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Subtropical Storm ALBERTO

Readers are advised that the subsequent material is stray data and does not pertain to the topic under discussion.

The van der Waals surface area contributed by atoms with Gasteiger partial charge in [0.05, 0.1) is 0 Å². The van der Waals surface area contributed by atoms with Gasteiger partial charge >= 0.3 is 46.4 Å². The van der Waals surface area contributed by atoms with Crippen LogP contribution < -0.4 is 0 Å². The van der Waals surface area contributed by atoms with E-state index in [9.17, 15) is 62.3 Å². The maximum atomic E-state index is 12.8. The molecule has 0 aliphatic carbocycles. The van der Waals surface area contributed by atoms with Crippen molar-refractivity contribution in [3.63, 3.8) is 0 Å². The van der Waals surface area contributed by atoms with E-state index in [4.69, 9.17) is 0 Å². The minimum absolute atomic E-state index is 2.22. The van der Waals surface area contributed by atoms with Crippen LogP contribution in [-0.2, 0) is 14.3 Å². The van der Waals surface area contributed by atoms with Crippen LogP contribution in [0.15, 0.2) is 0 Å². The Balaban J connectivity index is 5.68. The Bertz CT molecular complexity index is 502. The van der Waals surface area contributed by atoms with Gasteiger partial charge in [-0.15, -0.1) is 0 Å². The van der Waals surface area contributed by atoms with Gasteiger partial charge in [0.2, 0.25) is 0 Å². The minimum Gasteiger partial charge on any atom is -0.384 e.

ZCZC MIATCDAT1 ALL TTAA00 KNHC DDHHMM Subtropical Storm Alberto Discussion Number 10 NWS National Hurricane Center Miami FL AL012018 400 PM CDT Sun May 27 2018 After the increase in organization overnight and this morning, dry mid-level air has wrapped about three-quarters of the way around the circulation, resulting in an overall decrease in deep convection in all but the southeastern portion of the circulation. Earlier ASCAT and reconnaissance aircraft data supported an initial wind speed of 45 kt, and that intensity will be maintained for this advisory. Another reconnaissance aircraft is scheduled to investigate the system this evening. The main question regarding the future intensity of Alberto is whether or not the dry air will continue to be ingested near the center of the cyclone, or whether deep convection is able to regenerate overnight while the system is over marginally warm SSTs and within a low shear environment. It is assumed that some convection will redevelop to help maintain Alberto's intensity, but that the environment will not be favorable enough to allow for significant strengthening. As a result, little change in intensity is forecast before Alberto reaches the northern Gulf Coast on Monday. Alberto appears to have turned north-northwestward with an initial motion estimate of 345/12 kt. The cyclone should move northwestward to north-northwestward tonight before turning back northward on Monday as it becomes vertically aligned with the upper-level low. After that time, the system should continue moving northward between the western Atlantic ridge and a mid-upper level trough that approaches the central U.S. around mid-week. The dynamical models are in much better agreement on Alberto's track during the next 2 to 3 days, and the NHC track has been been adjusted accordingly. The new track is slightly west of and slower than the previous track during the first 24 to 36 hours. KEY MESSAGES: 1. The risk of flooding and flash flooding over western Cuba, the Florida Keys, and south Florida will continue through Monday. Heavy rain and the risk of flooding will begin across the Florida Panhandle tonight, then spread northward from the Florida Panhandle into much of Alabama, western Georgia, and Tennessee through Tuesday. 2. A hazardous storm surge is possible along portions of the eastern Gulf Coast tonight and tomorrow, including areas well east of the track of Alberto's center. Residents in the storm surge watch area are encouraged to follow guidance given by their local government officials. 3. Tropical storm conditions are likely within portions of the tropical storm warning area tonight and tomorrow. 4. Dangerous surf and rip current conditions will continue to affect portions of the eastern and northern Gulf Coast through Monday. FORECAST POSITIONS AND MAX WINDS INIT 27/2100Z 28.0N 85.2W 45 KT 50 MPH 12H 28/0600Z 29.1N 85.7W 45 KT 50 MPH...TROPICAL STORM 24H 28/1800Z 30.4N 86.2W 45 KT 50 MPH...INLAND 36H 29/0600Z 32.2N 86.6W 30 KT 35 MPH...INLAND 48H 29/1800Z 34.7N 87.0W 25 KT 30 MPH...INLAND 72H 30/1800Z 39.7N 86.9W 20 KT 25 MPH...POST-TROP/REMNT LOW 96H 31/1800Z 45.1N 83.1W 15 KT 15 MPH...POST-TROP/REMNT LOW 120H 01/1800Z...DISSIPATED $$ Forecaster Brown NNNN